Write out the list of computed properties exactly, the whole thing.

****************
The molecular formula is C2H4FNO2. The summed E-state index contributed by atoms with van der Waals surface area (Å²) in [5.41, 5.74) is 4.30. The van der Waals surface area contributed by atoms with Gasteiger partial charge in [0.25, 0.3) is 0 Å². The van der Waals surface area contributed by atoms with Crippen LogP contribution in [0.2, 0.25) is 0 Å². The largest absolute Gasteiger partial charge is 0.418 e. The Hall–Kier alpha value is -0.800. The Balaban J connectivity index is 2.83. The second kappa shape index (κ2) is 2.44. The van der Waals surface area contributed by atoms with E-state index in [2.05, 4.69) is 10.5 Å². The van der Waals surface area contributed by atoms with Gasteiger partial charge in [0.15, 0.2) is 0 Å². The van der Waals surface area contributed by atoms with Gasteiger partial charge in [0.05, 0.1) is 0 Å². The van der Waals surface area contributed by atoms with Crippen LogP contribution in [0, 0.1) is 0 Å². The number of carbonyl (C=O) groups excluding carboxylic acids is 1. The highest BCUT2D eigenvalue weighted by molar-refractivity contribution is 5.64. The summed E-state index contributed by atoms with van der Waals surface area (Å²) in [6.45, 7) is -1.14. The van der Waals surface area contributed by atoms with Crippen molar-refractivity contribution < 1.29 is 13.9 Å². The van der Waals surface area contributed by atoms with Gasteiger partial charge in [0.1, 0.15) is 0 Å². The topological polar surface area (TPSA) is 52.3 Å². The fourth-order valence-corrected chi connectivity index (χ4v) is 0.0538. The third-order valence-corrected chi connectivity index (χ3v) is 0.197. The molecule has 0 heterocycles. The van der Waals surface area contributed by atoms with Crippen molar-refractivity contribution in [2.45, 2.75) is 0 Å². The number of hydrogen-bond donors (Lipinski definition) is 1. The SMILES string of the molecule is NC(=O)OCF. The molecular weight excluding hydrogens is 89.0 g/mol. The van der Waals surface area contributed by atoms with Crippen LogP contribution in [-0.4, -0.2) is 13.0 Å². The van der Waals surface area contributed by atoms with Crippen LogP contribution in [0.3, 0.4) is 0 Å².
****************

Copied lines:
The molecular formula is C2H4FNO2. The summed E-state index contributed by atoms with van der Waals surface area (Å²) in [5.41, 5.74) is 4.30. The van der Waals surface area contributed by atoms with Gasteiger partial charge in [0.25, 0.3) is 0 Å². The van der Waals surface area contributed by atoms with Crippen LogP contribution in [0.2, 0.25) is 0 Å². The largest absolute Gasteiger partial charge is 0.418 e. The Hall–Kier alpha value is -0.800. The Balaban J connectivity index is 2.83. The second kappa shape index (κ2) is 2.44. The van der Waals surface area contributed by atoms with E-state index in [2.05, 4.69) is 10.5 Å². The van der Waals surface area contributed by atoms with Gasteiger partial charge in [0.15, 0.2) is 0 Å². The van der Waals surface area contributed by atoms with Gasteiger partial charge in [0.05, 0.1) is 0 Å². The van der Waals surface area contributed by atoms with Crippen LogP contribution in [0, 0.1) is 0 Å². The number of carbonyl (C=O) groups excluding carboxylic acids is 1. The highest BCUT2D eigenvalue weighted by molar-refractivity contribution is 5.64. The summed E-state index contributed by atoms with van der Waals surface area (Å²) in [6.45, 7) is -1.14. The van der Waals surface area contributed by atoms with Crippen molar-refractivity contribution < 1.29 is 13.9 Å². The van der Waals surface area contributed by atoms with Gasteiger partial charge in [0.1, 0.15) is 0 Å². The topological polar surface area (TPSA) is 52.3 Å². The fourth-order valence-corrected chi connectivity index (χ4v) is 0.0538. The third-order valence-corrected chi connectivity index (χ3v) is 0.197. The molecule has 0 heterocycles. The van der Waals surface area contributed by atoms with Crippen molar-refractivity contribution in [2.45, 2.75) is 0 Å². The number of hydrogen-bond donors (Lipinski definition) is 1. The SMILES string of the molecule is NC(=O)OCF. The molecular weight excluding hydrogens is 89.0 g/mol. The van der Waals surface area contributed by atoms with Crippen LogP contribution in [-0.4, -0.2) is 13.0 Å². The van der Waals surface area contributed by atoms with Crippen LogP contribution in [0.3, 0.4) is 0 Å².